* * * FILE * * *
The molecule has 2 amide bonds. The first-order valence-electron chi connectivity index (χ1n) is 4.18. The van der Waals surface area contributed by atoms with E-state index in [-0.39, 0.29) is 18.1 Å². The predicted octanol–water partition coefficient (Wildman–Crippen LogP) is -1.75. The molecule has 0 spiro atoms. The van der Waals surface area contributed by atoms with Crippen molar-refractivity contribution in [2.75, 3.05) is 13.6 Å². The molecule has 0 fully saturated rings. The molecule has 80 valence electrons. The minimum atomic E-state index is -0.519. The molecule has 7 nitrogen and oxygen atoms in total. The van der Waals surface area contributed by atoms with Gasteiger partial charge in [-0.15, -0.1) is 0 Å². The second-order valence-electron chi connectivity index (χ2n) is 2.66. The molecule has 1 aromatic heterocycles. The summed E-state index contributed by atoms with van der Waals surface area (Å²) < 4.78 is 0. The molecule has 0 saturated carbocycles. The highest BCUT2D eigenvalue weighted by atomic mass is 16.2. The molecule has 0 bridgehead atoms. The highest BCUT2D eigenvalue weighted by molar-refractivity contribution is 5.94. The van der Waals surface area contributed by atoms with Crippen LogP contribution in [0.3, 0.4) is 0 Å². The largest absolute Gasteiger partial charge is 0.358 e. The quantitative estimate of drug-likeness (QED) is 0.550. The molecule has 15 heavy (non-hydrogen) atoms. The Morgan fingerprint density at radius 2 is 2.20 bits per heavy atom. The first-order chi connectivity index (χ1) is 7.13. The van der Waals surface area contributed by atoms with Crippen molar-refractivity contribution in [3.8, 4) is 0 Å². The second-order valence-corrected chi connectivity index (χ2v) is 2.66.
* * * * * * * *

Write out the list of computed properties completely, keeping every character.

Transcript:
The molecule has 2 amide bonds. The first-order valence-electron chi connectivity index (χ1n) is 4.18. The van der Waals surface area contributed by atoms with E-state index in [-0.39, 0.29) is 18.1 Å². The predicted octanol–water partition coefficient (Wildman–Crippen LogP) is -1.75. The molecule has 0 spiro atoms. The van der Waals surface area contributed by atoms with Crippen molar-refractivity contribution in [2.75, 3.05) is 13.6 Å². The molecule has 0 fully saturated rings. The molecule has 80 valence electrons. The minimum atomic E-state index is -0.519. The molecule has 7 nitrogen and oxygen atoms in total. The van der Waals surface area contributed by atoms with Gasteiger partial charge in [-0.15, -0.1) is 0 Å². The second-order valence-electron chi connectivity index (χ2n) is 2.66. The molecule has 1 aromatic heterocycles. The summed E-state index contributed by atoms with van der Waals surface area (Å²) < 4.78 is 0. The molecule has 0 saturated carbocycles. The highest BCUT2D eigenvalue weighted by atomic mass is 16.2. The molecule has 0 bridgehead atoms. The highest BCUT2D eigenvalue weighted by molar-refractivity contribution is 5.94. The van der Waals surface area contributed by atoms with Crippen LogP contribution in [0.3, 0.4) is 0 Å². The largest absolute Gasteiger partial charge is 0.358 e. The quantitative estimate of drug-likeness (QED) is 0.550. The molecule has 15 heavy (non-hydrogen) atoms. The Morgan fingerprint density at radius 2 is 2.20 bits per heavy atom. The first-order chi connectivity index (χ1) is 7.13. The van der Waals surface area contributed by atoms with Crippen molar-refractivity contribution in [3.8, 4) is 0 Å². The second-order valence-corrected chi connectivity index (χ2v) is 2.66.